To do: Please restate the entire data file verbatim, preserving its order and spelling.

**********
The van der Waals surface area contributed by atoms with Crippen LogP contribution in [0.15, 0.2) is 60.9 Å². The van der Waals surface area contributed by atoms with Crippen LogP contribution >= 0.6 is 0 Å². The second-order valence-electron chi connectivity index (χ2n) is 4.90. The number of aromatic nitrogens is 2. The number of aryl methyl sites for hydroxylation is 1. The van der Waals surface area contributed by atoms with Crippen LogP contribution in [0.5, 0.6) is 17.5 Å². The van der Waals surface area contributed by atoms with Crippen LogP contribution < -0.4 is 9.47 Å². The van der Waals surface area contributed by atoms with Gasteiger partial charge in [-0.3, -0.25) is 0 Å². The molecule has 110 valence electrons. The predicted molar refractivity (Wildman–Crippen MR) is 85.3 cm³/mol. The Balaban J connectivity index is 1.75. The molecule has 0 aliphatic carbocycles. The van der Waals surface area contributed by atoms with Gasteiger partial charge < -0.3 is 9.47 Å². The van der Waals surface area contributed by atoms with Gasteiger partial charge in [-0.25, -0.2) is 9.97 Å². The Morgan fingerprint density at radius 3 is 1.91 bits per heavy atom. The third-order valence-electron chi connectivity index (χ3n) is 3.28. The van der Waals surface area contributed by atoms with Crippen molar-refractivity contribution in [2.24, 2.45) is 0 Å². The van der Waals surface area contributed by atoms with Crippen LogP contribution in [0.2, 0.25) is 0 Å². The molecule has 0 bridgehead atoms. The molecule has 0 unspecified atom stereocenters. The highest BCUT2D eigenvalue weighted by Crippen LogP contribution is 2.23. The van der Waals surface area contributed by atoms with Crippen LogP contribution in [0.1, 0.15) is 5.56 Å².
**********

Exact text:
The van der Waals surface area contributed by atoms with Crippen LogP contribution in [0.15, 0.2) is 60.9 Å². The van der Waals surface area contributed by atoms with Crippen LogP contribution >= 0.6 is 0 Å². The second-order valence-electron chi connectivity index (χ2n) is 4.90. The number of aromatic nitrogens is 2. The number of aryl methyl sites for hydroxylation is 1. The van der Waals surface area contributed by atoms with Crippen LogP contribution in [0.5, 0.6) is 17.5 Å². The van der Waals surface area contributed by atoms with Crippen LogP contribution < -0.4 is 9.47 Å². The van der Waals surface area contributed by atoms with Gasteiger partial charge in [-0.3, -0.25) is 0 Å². The molecule has 110 valence electrons. The predicted molar refractivity (Wildman–Crippen MR) is 85.3 cm³/mol. The Balaban J connectivity index is 1.75. The molecule has 0 aliphatic carbocycles. The van der Waals surface area contributed by atoms with Gasteiger partial charge < -0.3 is 9.47 Å². The van der Waals surface area contributed by atoms with Gasteiger partial charge in [-0.25, -0.2) is 9.97 Å². The Morgan fingerprint density at radius 3 is 1.91 bits per heavy atom. The third-order valence-electron chi connectivity index (χ3n) is 3.28. The van der Waals surface area contributed by atoms with Crippen molar-refractivity contribution in [2.24, 2.45) is 0 Å². The van der Waals surface area contributed by atoms with Crippen LogP contribution in [0.2, 0.25) is 0 Å². The molecule has 0 bridgehead atoms. The molecule has 0 unspecified atom stereocenters. The highest BCUT2D eigenvalue weighted by Crippen LogP contribution is 2.23. The van der Waals surface area contributed by atoms with Crippen LogP contribution in [0.1, 0.15) is 5.56 Å².